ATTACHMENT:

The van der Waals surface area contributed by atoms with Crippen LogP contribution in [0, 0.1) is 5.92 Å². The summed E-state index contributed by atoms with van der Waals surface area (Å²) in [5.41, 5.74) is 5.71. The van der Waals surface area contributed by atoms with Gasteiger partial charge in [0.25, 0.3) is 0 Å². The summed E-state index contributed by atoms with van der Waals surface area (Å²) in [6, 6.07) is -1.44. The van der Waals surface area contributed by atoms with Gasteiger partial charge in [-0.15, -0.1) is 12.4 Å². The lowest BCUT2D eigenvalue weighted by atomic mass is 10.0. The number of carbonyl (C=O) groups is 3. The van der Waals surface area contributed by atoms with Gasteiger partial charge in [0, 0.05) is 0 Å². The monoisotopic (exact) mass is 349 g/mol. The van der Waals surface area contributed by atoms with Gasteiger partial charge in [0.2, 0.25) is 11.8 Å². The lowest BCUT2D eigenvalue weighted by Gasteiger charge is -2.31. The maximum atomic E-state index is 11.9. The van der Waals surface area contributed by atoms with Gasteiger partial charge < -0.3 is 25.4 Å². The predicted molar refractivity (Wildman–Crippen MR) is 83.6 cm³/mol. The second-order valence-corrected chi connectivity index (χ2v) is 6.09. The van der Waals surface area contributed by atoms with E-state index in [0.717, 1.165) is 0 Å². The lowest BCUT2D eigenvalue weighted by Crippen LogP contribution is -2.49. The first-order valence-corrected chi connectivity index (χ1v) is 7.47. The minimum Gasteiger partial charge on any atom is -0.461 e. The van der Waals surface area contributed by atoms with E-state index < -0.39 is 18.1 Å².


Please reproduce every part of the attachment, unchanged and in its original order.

The van der Waals surface area contributed by atoms with Crippen LogP contribution in [0, 0.1) is 5.92 Å². The summed E-state index contributed by atoms with van der Waals surface area (Å²) in [5.41, 5.74) is 5.71. The van der Waals surface area contributed by atoms with Gasteiger partial charge in [0.25, 0.3) is 0 Å². The summed E-state index contributed by atoms with van der Waals surface area (Å²) in [6, 6.07) is -1.44. The van der Waals surface area contributed by atoms with Gasteiger partial charge in [-0.15, -0.1) is 12.4 Å². The lowest BCUT2D eigenvalue weighted by atomic mass is 10.0. The number of carbonyl (C=O) groups is 3. The van der Waals surface area contributed by atoms with Gasteiger partial charge in [0, 0.05) is 0 Å². The monoisotopic (exact) mass is 349 g/mol. The van der Waals surface area contributed by atoms with Gasteiger partial charge in [0.2, 0.25) is 11.8 Å². The lowest BCUT2D eigenvalue weighted by Gasteiger charge is -2.31. The maximum atomic E-state index is 11.9. The van der Waals surface area contributed by atoms with Gasteiger partial charge < -0.3 is 25.4 Å². The predicted molar refractivity (Wildman–Crippen MR) is 83.6 cm³/mol. The second-order valence-corrected chi connectivity index (χ2v) is 6.09. The van der Waals surface area contributed by atoms with E-state index in [0.717, 1.165) is 0 Å². The lowest BCUT2D eigenvalue weighted by Crippen LogP contribution is -2.49. The first-order valence-corrected chi connectivity index (χ1v) is 7.47. The minimum Gasteiger partial charge on any atom is -0.461 e. The van der Waals surface area contributed by atoms with E-state index < -0.39 is 18.1 Å².